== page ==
At the risk of being yet another nit-picker on this post, you are not likely to get “pumice” resulting from any flow, pahoehoe or a’a. Pumice is formed by violent eruptions throwing liquid lava in the air which cools as the volatiles are being released, but before they can bubble out.

  11. Erik

    I have to disagree with Up North on this one. I’ve never heard of anyone refer to andesite as a’a or pahoehoe – maybe basaltic andesite, which has less silica than andesite – but not andesite. If there are andesitic a’a or pahoehoe at Garibaldi, I’d love to see evidence, but I thought Garibaldi was mostly dacite anyway.

  12. I have to agree with Erik. I haven’t been to Garibaldi, but I’ve never seen intermediate composition lavas (andesite or dacite) with what are conventionally described as a’a or pahoehoe morphologies. In my experience those morphologies are restricted to basaltic (+/- basaltic andesite) compositions. If UP North has documentation of this, I’d be very eager to see it.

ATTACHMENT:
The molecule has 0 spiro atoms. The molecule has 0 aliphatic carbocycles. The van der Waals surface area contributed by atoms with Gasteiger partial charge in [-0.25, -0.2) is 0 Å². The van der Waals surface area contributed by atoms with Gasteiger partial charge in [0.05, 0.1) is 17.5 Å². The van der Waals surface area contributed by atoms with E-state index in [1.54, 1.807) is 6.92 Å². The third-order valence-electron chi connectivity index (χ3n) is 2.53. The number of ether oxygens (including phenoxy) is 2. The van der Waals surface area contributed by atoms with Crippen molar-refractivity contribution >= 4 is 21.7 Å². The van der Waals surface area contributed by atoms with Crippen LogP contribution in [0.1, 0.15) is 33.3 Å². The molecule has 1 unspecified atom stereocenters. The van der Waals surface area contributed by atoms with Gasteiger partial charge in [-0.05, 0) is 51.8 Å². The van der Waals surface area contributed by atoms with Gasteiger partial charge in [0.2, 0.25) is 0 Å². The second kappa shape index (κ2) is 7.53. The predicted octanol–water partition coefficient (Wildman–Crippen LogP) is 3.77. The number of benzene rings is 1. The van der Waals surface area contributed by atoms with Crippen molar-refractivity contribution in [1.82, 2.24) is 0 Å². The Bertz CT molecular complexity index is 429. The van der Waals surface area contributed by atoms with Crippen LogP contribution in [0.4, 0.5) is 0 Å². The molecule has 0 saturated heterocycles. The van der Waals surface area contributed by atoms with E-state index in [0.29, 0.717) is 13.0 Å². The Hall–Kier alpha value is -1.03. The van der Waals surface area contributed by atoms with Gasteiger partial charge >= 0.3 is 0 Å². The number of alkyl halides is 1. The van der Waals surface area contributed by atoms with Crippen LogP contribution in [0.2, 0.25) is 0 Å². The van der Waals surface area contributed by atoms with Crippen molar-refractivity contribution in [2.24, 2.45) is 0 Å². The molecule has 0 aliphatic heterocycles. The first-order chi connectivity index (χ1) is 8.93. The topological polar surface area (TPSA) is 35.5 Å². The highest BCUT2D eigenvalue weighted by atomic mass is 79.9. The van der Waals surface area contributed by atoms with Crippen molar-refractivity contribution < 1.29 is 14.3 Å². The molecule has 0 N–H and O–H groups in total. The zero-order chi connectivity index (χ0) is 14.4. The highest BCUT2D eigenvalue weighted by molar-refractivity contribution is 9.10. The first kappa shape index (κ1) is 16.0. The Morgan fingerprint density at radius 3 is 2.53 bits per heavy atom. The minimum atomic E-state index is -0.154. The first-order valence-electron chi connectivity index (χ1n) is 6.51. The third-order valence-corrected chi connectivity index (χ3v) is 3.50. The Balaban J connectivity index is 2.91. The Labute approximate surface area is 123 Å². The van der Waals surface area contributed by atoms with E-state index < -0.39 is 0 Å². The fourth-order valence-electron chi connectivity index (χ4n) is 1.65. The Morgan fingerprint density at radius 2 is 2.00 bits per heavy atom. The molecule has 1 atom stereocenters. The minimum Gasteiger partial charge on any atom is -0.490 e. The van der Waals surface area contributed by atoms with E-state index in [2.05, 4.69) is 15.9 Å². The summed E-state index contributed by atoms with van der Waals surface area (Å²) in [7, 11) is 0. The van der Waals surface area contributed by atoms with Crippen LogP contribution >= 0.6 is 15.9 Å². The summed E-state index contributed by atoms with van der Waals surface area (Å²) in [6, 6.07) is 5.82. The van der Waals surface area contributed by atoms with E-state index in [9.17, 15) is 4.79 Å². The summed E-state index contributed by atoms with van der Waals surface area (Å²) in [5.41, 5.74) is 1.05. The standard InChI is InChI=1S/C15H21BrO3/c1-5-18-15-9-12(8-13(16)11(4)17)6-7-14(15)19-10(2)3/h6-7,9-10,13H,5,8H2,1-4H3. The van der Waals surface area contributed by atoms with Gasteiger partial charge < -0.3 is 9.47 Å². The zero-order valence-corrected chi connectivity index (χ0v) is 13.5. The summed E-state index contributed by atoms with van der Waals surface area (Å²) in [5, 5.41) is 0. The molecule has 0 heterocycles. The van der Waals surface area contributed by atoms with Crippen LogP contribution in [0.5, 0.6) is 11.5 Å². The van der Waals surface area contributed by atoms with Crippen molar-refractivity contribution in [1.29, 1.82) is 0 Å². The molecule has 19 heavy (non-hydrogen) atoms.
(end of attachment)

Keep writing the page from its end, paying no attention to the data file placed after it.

13. Randy A.

    Lava with an andesitic composition usually create flows with a “blocky” texture.

  14. NWimby

    Erik, the northerner is right about the various influences on A’a and Pahoehoe, more to do with deposition environment than chemistry. Not too familiar with Garibaldi, but it looks pretty complicated, chemistry wise:

  15. bassmanpete

    Bipedal Tetrapod, I thought the same thing for a second then realised that Phil probably meant hike across the area in the photograph in an hour.

  16. Georgijs

    For some reason I want to call volcanoes as the planets zits. When one pops, watch out!

  17. Nigel Depledge

    The BA said: